Some examples of wordlists for password cracking are:





A list of 14 million passwords that were leaked from the social networking site RockYou in 2009. It contains many common and weak passwords, such as "123456", "iloveyou", or "princess".

SecLists Passwords

A collection of wordlists for password cracking curated by Daniel Miessler. It contains various types of wordlists, such as common passwords, default passwords, leaked passwords, keyboard patterns, etc.

Probable-Wordlists Top 207

A list of the top 207 most probable passwords based on frequency analysis and probability calculations. It contains many popular and easy-to-guess passwords, such as "password1", "abc123", or "letmein".

CUPP Common User Passwords Profiler

A tool that can generate wordlists based on personal information about the target user, such as name, date of birth, hobbies, pets, etc. It can create customized and realistic passwords that the user may use.

Hashcat Rule-based Attack

A method that can modify wordlists by applying rules that mimic common password transformations, such as appending numbers, changing cases, replacing letters with symbols, etc. It can increase the chances of cracking passwords that are based on words with slight variations.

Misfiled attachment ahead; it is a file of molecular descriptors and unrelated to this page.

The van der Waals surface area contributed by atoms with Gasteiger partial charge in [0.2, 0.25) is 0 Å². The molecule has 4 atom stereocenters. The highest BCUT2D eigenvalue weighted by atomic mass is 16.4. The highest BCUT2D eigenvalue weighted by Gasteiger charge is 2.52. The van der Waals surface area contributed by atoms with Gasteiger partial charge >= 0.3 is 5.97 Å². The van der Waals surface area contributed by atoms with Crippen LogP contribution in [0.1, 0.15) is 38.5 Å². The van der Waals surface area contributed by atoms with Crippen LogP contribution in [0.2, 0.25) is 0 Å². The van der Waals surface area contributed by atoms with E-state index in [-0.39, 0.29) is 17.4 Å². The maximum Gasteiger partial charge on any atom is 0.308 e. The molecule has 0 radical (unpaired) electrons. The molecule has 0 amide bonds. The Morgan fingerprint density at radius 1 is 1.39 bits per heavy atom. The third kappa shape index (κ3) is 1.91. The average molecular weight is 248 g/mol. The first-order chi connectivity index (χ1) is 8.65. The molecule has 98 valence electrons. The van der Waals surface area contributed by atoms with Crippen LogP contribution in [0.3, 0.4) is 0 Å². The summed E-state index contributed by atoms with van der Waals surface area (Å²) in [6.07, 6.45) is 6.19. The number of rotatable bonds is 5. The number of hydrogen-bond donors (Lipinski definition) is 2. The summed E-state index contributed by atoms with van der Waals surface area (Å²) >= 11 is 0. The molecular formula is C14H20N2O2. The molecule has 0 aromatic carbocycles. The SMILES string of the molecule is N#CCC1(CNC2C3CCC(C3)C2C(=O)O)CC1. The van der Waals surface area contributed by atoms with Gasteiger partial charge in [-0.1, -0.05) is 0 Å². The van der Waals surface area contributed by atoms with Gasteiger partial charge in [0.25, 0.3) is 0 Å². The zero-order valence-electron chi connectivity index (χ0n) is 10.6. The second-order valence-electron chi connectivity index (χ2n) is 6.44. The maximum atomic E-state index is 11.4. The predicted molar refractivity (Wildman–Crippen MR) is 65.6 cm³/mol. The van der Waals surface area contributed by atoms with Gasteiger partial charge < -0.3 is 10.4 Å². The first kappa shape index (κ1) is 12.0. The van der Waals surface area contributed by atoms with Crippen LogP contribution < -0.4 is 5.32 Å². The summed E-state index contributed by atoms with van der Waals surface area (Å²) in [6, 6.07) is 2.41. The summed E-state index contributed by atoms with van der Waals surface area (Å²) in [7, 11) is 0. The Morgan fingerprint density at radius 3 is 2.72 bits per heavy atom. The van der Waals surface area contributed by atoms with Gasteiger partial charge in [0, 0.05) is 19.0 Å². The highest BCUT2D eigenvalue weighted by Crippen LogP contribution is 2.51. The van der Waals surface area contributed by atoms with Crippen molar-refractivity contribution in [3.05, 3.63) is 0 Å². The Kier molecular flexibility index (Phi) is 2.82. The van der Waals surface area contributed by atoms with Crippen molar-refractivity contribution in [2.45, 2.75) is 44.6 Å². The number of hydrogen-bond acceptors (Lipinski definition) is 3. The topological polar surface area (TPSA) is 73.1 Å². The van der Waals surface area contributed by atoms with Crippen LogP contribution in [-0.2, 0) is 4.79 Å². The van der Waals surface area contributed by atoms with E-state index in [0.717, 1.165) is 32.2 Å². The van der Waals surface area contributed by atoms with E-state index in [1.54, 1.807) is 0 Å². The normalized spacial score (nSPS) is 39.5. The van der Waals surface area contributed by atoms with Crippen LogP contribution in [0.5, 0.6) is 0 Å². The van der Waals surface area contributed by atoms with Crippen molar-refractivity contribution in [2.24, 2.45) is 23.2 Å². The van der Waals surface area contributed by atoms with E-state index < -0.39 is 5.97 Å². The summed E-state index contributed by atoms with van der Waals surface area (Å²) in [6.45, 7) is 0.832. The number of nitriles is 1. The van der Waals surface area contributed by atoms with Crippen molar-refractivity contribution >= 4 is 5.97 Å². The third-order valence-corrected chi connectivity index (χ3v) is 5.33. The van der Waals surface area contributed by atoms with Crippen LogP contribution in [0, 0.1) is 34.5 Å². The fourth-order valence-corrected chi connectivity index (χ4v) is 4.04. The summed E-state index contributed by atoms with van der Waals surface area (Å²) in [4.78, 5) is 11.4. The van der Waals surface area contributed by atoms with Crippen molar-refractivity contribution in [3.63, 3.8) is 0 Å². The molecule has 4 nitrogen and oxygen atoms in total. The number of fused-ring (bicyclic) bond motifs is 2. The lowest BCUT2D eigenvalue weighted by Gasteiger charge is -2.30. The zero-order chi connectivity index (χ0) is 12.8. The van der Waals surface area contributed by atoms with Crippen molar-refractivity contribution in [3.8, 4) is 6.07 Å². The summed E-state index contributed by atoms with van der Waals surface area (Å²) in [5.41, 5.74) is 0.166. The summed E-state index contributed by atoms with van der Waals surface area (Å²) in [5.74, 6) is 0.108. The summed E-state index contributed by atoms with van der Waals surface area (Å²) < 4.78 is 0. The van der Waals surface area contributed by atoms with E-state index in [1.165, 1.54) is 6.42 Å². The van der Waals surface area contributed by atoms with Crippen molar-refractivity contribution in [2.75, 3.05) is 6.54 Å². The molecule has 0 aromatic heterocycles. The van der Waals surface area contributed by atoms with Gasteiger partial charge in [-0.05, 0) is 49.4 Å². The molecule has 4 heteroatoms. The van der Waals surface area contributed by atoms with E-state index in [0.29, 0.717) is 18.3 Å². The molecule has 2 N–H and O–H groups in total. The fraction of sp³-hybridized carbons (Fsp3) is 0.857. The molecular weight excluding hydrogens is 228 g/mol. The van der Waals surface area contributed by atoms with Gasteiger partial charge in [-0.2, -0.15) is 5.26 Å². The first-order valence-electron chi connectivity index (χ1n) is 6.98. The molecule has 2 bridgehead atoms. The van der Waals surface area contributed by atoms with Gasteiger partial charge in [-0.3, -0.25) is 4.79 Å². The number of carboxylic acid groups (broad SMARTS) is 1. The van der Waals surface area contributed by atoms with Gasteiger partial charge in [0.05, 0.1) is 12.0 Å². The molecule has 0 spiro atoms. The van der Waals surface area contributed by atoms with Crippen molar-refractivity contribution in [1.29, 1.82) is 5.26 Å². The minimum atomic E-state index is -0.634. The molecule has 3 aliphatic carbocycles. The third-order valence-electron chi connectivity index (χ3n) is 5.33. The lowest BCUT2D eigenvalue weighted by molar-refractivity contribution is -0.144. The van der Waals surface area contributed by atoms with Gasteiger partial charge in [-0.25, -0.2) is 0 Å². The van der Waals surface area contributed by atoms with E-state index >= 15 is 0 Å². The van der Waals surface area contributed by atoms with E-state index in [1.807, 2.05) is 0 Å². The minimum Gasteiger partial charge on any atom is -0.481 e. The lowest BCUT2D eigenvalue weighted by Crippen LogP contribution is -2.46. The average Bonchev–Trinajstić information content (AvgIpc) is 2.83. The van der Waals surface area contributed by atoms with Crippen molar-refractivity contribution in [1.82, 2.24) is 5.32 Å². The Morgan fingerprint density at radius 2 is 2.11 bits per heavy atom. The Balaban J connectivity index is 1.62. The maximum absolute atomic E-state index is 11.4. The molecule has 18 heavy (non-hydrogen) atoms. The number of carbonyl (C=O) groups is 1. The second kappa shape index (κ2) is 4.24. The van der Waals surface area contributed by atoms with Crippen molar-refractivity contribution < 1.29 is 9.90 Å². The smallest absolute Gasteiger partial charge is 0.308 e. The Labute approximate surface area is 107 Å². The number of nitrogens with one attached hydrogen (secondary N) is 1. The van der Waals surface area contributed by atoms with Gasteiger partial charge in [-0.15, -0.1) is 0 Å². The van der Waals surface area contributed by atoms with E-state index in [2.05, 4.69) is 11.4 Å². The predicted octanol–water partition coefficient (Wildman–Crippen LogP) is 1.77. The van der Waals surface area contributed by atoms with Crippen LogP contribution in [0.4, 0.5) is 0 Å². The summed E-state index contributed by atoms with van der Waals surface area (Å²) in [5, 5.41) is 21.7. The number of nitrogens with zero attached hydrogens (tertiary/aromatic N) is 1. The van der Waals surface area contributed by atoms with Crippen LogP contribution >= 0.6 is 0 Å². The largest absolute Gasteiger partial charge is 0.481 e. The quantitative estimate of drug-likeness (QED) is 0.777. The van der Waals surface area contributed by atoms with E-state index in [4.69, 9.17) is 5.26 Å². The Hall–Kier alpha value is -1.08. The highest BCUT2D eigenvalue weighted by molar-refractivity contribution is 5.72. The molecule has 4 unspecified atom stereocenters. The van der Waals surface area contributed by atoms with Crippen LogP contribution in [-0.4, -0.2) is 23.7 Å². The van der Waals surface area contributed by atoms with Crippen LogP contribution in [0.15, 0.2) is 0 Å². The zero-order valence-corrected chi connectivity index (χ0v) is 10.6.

Wordlists for web content discovery

Web content discovery is the process of finding and identifying web pages, files, directories, or other resources that are hosted on a web server or application. Wordlists are often used in web content discovery to perform brute force attacks, which try to enumerate and request possible URLs by using a list of common names or extensions. Web content discovery can be done for legitimate reasons, such as testing the security or functionality of a web site or application, or for malicious reasons, such as finding vulnerabilities or sensitive information.

To perform a successful brute force attack, the wordlist should contain names or extensions that are likely to be used by the target web server or application. Some factors that can affect the choice of wordlist are:

The type of web server or application: Different web servers or applications may have different naming conventions or structures for their web resources, such as directories, files, parameters, etc. For example, some web servers may use default names for their directories, such as "admin", "images", or "css". Some web applications may use specific extensions for their files, su